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Légion d’Honneur for Mme. Maryannick Pavageau

The ProLife Alliance heartily congratulates Mme. Maryannick Pavageau, who has been awarded France’s highest decoration, the Légion d’Honneur, for her anti-euthanasia activity. 30 years ago, at the age of 29, she had a stroke, and was in a coma for three months. She suffers from Locked-in Syndrome, and is virtually completely paralysed but conscious. She can only speak with difficulty, communicates with two fingers on a computer, and is totally dependant on 24 hour care. In spite of this she has remained positive and spoken strongly against euthanasia. She pointed out that a recent study found, to the astonishment of the medical profession, that when asked whether they would want to be resuscitated if they had a heart attack, the great majority of locked-in syndrome patients answered Yes.

“All life is worth living,” Mme. Pavageau says. “It can be beautiful, regardless of the state we are in. And change is always possible. That is the message of hope that I wish to convey. I am firmly against euthanasia because it is not physical suffering that guides the desire to die but a moment of discouragement, feeling like a burden. All those who ask to die are mostly looking for love. My life is not what it could have been but it’s my life. I had the love of my husband and my daughter Miriam, who was two years old at the time and that gave me the strength to fight. “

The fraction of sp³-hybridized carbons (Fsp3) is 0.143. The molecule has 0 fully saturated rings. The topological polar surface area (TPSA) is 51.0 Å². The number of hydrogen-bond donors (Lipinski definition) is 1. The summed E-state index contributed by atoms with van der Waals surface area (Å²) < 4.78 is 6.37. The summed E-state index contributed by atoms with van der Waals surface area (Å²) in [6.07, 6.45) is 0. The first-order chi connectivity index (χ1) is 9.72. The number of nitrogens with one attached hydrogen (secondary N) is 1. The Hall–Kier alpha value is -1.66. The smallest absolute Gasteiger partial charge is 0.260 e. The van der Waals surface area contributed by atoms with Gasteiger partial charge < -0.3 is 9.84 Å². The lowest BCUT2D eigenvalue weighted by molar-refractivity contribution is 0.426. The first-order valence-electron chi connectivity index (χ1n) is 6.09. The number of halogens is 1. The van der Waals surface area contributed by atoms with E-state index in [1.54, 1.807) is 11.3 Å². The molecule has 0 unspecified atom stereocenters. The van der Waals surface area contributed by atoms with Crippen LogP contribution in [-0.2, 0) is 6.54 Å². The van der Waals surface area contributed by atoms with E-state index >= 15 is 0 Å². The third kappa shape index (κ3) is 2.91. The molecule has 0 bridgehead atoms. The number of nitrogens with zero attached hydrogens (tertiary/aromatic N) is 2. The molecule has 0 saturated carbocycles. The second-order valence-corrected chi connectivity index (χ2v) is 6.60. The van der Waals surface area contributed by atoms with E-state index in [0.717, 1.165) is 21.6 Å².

Two years ago, Mme. Pavageau wrote an article in which she strongly criticised discussion of euthanasia in the media as being harmful in itself to sufferers, who may sometimes be feeling discouraged, and are not helped by what she called hypocritical suggestions that death was a loving answer to their problems.

A spokesman for the ProLife Alliance said that the Prolife Alliance has pointed out in the past that it is not simply that it would harm vulnerable people in the future if euthanasia were legalised here. Harm is already being done by the constant drip drip of untruthful implication that uncontrollable pain and indignity are inevitable, and that handicapped and chronically ill people would be better off dead. While palliative care has improved enormously over the last thirty years, and is continuing to do so, people have needlessly become more frightened rather than less.

We applaud those like Mme. Pavageau and her family who take a more optimistic view of life.